RV Repair /RV water damaged roof

Advertisement

Expert: Eddie Hickinbotham — 5/6/2010

Question

QUESTION: A common problem. I purchased a 10 year old class C RV last fall. Not knowing much about RVs at that time, I come to find out this spring when getting it out of storage that the RV at one time must have suffered quite a bit of water damage.

Walking on the front half of the roof, it’s noticably soft. I look for the cross members to hold my weight. Inside, some previous water damage is visible on the ceiling, but it doesn’t appear any new water is leaking in.

My question. If no more leaks are present, is it ok to leave what damage is done (as it now appears to be dry)? Will the inner integrity of the framing stay as is, or will it continue to rot, even when dry?

Thanks!

Gary

ANSWER: Well this is not good the problem is that it will grow mold. and the coach will continue to hold water in places you cannot see if the damage is that bad I bet you still have leaks and you need a new roof too. just cant tell untill you get into it. I would do a litle probing and check it out to see if you want send some pic lets see how bad it is

I wish I had better answers but check it out and let me know

QUESTION: Thanks for the reply. Pictures won’t show anything, nothing is coming apart, but the top of the roof is notably soft towards the front of the RV. The rear of the RV is fine, hard, feels like plywood underneath, but not really sure how the roof is made. Are all RV roofs rubber coated? It’s a 1998 Conquest Gulf Stream, if that helps.

I believe it’s dry, it’s been in a barn all winter long. Plus, I have an allergy to mold and I have no issue when I’m in the RV. To shore up the roof, I was thinking I could overlay perhaps 1/2 inch marine plywood over the soft area on the top and secure it with «liquid nails». I’d rubber coat over that. Let me know if I’m totally off the right track here, this is all new to me.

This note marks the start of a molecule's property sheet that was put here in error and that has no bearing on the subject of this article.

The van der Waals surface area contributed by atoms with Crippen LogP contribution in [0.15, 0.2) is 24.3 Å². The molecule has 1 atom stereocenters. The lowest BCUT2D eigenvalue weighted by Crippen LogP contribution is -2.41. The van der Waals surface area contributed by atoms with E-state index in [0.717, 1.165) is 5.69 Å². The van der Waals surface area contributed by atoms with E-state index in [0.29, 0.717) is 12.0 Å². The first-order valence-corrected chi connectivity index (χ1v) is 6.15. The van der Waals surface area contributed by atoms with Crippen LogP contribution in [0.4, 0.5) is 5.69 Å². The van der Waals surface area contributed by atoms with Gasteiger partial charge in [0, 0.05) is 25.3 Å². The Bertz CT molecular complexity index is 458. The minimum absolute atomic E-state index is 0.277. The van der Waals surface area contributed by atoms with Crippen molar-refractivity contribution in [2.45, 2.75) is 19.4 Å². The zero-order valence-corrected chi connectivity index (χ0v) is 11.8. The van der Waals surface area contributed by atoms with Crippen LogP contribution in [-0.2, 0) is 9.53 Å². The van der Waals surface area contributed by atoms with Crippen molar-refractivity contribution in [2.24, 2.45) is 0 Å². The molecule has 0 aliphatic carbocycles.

Gary

ANSWER: 1996 gulfstream was using rubber. The marine plywood need not to be the pressure treated or chemical treated it will cause problems with screws wires ect. I would use something flexible like slicone on some thing that is plyable. That wont tear loose during travel

QUESTION: Ok, I think I need to back up a bit here, bear in mind, I know nothing of the construction of rv roofs, this is all new to me. You say the roof is a rubber roof. I don’t know what that exactly consists of, a thin rubber membrane over plywood? Or perhaps a 1 inch piece of rubber secured over roof joists?

The issue is that the roof is noticeably soft in the entire front half. Perhaps the antenna was the culprit, I don’t know. Somebody did some repair in the very front of the roof with maybe a 6 inch strip of something all across the front of the roof. Everything was then coated over with a thin layer of what looks like white paint, but I’m sure it is some sort of sealer. I do not believe the roof leaks now, a heavy rain didn’t produce any water leaking on the inside and nothing feels damp in the ceiling.

So, my question, I need to know how the roof is constructed in order to understand what needs to be done to it. Maybe I can even leave it as is, not sure.

Again, it goes without saying that I appreciate you taking the time to enlighten me, thanks.

Gary

Answer

OK the use a truss or bow and they are 2 to 4 foot apart. The uses a decking on the roof can be 1/4 inch to 3/4 inch thick if it is bowing you should be fixed so it doesnt cause the roof to tear the ac will leak water on it and the rain will always be a problem. you may beable to pell it back and shore it up and reuse the rubber.